While I have increasingly felt farther away from Northern Voice’s focus on the personal use of social media and blogging, this discussion really made me savour this end user-centric view.
Quantifying Levels of Web Literacy
Putting aside whether people should care about their level of web literacy – and about wanting to achieve a higher level of such literacy – I think some discussion about the different levels is useful.
Level 1: Web Media Literacy
This could just be media literacy with a focus on web media, plus search & browser best practices. This also means knowing what a browser and a search engine are, so I could be convinced to set my bar lower and make this Level 1 rather than the Level 0 that I want to assign it.
Level 2: Web Creator
An understanding of web pages and domains (typing in web addresses instead of just searching for everything). Knowledge of various blogging tools and platforms as a user, and being able to create new posts.
Level 3: Web & Internet Foundations
A basic understanding of HTML & CSS. Can edit HTML in the “view source” mode of rich text editors. IP addresses and domain names. Understands how to register a domain and then link that domain to a hosting account or hosted service.
Level 4: Self Hosting
Knows about web hosting, databases, and FTP. Can install and do basic setup of WordPress and other tools using a web hosting admin panel. Has access to a basic HTML editor and can create individual web pages from scratch.
Are these the right levels? This whole area seems like such a patchwork of systems, where you have to understand the whole stack and how it interoperates.
I’ve focused on web & Internet concepts, but completely skipped anything to do with images, video, or audio. Also skipped are anything related to web etiquette / legal topics, such as links as attribution, basics of quoting, fair use, copyright, etc.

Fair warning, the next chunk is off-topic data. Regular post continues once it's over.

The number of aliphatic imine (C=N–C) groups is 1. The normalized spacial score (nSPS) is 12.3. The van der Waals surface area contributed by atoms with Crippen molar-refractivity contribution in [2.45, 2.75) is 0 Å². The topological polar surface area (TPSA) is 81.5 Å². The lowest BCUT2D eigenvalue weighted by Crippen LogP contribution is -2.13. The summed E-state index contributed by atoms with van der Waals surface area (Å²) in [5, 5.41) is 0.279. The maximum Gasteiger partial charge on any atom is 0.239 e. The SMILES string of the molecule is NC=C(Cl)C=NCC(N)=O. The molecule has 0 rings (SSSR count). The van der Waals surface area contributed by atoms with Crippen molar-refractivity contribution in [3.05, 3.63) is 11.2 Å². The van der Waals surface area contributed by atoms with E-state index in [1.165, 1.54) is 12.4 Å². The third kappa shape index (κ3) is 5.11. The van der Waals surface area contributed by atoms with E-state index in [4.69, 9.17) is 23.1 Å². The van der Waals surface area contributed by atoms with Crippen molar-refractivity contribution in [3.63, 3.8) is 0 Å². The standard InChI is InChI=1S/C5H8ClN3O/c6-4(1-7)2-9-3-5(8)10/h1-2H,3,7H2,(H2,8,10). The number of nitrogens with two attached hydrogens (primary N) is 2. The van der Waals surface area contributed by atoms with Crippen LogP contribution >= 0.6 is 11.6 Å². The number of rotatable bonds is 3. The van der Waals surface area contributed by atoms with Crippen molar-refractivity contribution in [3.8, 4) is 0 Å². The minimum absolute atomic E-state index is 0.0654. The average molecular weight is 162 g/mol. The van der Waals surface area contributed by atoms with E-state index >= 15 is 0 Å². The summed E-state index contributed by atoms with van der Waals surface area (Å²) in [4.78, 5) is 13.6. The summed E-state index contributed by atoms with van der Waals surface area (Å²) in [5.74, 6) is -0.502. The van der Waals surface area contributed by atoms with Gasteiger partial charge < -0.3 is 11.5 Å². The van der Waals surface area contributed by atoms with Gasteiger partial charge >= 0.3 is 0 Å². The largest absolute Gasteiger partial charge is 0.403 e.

Saving the Internet
I’m quite passionate about the Internet, mostly because of all the great people I’ve met that live there. Open source, open data, and just the basic human nature of communication, sharing, and connecting online are great things, and we should try and get better at it. Ironically, I’ve spent a lot of time taking online connections and trying to move them to offline in-person events.
I’m going to try and “level up” a few people, perhaps by running a Mozilla “Kitchen Table” event in the next couple of months.
I’d also like to continue the discussion about what web literacy means. How and where should we be teaching it? Libraries and universities both some like institutions that should be taking part in this. Are these types of levels useful? I’ve enjoyed Peter Rawsthorne’s explorations into Mozilla’s Open Badges – could we define and create badges for web literacy?
Echoing both Reilly’s Friday morning talk and Blaine’s Saturday keynote, the Internet does need our help. At the center, it needs civility, discourse, and education. At its edges, it needs wildness and experimentation.
1Registrars, DNS, and Web Hosting: I keep meaning to write up a simple explanation of this, but it seems like a mini tutorial on its own when you consider diving down into things like IP addresses and sideways to concepts like domainers, typo squatters, and more. I just tell people to not use GoDaddy and use NameCheap instead and consider it a win for now.